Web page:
Effect of Sound Waves on Decarburization Rate of Fe-C Melt

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Abstract

Sound waves have the ability to propagate through a gas phase and, thus, to supply the acoustic energy from a sound generator to materials being processed. This offers an attractive tool, for example, for controlling the rates of interfacial reactions in steelmaking processes. This study investigates the kinetics of decarburization in molten Fe-C alloys, the surface of which was exposed to sound waves and Ar-O2 gas blown onto the melt surface. The main emphasis is placed on clarifying effects of sound frequency, sound pressure, and gas flow rate. A series of water model experiments and numerical simulations are also performed to explain the results of high-temperature experiments and to elucidate the mechanism of sound wave application. This is explained by two phenomena that occur simultaneously: (1) turbulization of Ar-O2 gas flow by sound wave above the melt surface and (2) motion and agitation of the melt surface when exposed to sound wave. It is found that sound waves can both accelerate and inhibit the decarburization rate depending on the Ar-O2 gas flow rate and the presence of oxide film on the melt surface. The effect of sound waves is clearly observed only at higher sound pressures on resonance frequencies, which are defined by geometrical features of the experimental setup. The resonance phenomenon makes it difficult to separate the effect of sound frequency from that of sound pressure under the present experimental conditions.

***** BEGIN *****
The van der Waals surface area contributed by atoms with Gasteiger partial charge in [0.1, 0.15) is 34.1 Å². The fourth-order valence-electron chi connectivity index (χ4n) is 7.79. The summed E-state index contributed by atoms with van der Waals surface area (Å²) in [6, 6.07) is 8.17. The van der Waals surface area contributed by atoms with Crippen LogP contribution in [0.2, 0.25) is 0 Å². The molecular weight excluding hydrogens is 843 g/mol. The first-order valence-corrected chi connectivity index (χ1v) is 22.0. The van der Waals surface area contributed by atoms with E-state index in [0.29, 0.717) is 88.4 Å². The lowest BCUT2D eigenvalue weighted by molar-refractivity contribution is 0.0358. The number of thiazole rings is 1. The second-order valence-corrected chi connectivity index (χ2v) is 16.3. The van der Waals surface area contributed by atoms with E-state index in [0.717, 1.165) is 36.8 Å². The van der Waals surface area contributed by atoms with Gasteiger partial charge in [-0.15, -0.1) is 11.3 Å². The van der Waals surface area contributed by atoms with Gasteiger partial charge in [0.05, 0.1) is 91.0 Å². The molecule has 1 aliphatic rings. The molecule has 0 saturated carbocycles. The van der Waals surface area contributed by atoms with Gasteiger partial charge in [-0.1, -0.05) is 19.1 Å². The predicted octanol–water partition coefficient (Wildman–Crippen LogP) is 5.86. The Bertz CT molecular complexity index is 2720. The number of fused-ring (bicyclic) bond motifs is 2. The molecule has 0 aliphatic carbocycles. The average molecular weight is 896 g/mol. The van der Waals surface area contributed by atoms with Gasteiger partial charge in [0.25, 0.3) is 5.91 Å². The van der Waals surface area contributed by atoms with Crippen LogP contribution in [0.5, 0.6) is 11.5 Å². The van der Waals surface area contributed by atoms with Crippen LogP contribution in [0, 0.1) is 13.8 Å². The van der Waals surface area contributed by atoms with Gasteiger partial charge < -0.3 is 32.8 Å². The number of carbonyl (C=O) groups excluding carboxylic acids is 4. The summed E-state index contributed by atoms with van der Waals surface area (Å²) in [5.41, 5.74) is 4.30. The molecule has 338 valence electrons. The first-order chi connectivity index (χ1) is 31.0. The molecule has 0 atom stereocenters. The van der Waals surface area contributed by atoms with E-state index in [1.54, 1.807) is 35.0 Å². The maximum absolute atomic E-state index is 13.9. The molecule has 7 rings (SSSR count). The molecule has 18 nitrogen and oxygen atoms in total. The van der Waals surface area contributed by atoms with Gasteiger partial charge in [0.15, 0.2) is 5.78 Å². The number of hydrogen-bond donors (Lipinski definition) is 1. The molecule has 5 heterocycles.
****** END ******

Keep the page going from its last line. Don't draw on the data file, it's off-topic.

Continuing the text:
Original languageEnglish
Pages (from-to)264-273
Number of pages10
JournalMetallurgical and Materials Transactions B: Process Metallurgy and Materials Processing Science
Volume49
Issue number1
DOIs
Publication statusPublished - 2018 Feb 1

ASJC Scopus subject areas

  • Condensed Matter Physics
  • Mechanics of Materials
  • Metals and Alloys
  • Materials Chemistry

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